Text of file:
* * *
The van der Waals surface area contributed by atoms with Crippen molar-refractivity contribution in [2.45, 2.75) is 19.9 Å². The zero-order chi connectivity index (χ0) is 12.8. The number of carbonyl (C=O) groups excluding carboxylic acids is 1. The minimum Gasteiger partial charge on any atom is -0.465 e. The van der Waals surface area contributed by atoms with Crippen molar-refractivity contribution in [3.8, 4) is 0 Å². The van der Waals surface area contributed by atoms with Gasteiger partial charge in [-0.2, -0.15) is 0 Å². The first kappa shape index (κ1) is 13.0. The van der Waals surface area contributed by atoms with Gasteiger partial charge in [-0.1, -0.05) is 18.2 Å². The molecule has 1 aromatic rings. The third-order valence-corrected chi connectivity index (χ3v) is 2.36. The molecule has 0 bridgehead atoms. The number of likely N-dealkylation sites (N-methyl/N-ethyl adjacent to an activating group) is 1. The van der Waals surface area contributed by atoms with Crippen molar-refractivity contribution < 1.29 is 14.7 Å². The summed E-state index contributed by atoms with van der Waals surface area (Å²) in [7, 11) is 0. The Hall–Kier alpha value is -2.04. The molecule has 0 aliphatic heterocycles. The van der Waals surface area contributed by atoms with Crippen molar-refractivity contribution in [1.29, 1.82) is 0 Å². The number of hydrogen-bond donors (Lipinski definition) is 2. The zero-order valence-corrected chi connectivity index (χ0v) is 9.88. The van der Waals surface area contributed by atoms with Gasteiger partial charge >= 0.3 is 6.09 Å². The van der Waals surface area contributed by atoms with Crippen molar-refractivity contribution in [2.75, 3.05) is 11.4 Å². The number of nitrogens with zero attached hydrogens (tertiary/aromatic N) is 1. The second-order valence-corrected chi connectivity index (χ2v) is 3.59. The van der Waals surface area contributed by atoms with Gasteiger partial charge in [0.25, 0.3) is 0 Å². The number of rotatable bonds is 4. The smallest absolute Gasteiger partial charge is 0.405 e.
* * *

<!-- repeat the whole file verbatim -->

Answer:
The van der Waals surface area contributed by atoms with Crippen molar-refractivity contribution in [2.45, 2.75) is 19.9 Å². The zero-order chi connectivity index (χ0) is 12.8. The number of carbonyl (C=O) groups excluding carboxylic acids is 1. The minimum Gasteiger partial charge on any atom is -0.465 e. The van der Waals surface area contributed by atoms with Crippen molar-refractivity contribution in [3.8, 4) is 0 Å². The van der Waals surface area contributed by atoms with Gasteiger partial charge in [-0.2, -0.15) is 0 Å². The first kappa shape index (κ1) is 13.0. The van der Waals surface area contributed by atoms with Gasteiger partial charge in [-0.1, -0.05) is 18.2 Å². The molecule has 1 aromatic rings. The third-order valence-corrected chi connectivity index (χ3v) is 2.36. The molecule has 0 bridgehead atoms. The number of likely N-dealkylation sites (N-methyl/N-ethyl adjacent to an activating group) is 1. The van der Waals surface area contributed by atoms with Crippen molar-refractivity contribution < 1.29 is 14.7 Å². The summed E-state index contributed by atoms with van der Waals surface area (Å²) in [7, 11) is 0. The Hall–Kier alpha value is -2.04. The molecule has 0 aliphatic heterocycles. The van der Waals surface area contributed by atoms with Crippen molar-refractivity contribution in [1.29, 1.82) is 0 Å². The number of hydrogen-bond donors (Lipinski definition) is 2. The zero-order valence-corrected chi connectivity index (χ0v) is 9.88. The van der Waals surface area contributed by atoms with Gasteiger partial charge >= 0.3 is 6.09 Å². The van der Waals surface area contributed by atoms with Crippen molar-refractivity contribution in [2.75, 3.05) is 11.4 Å². The number of nitrogens with zero attached hydrogens (tertiary/aromatic N) is 1. The second-order valence-corrected chi connectivity index (χ2v) is 3.59. The van der Waals surface area contributed by atoms with Gasteiger partial charge in [0.25, 0.3) is 0 Å². The number of rotatable bonds is 4. The smallest absolute Gasteiger partial charge is 0.405 e.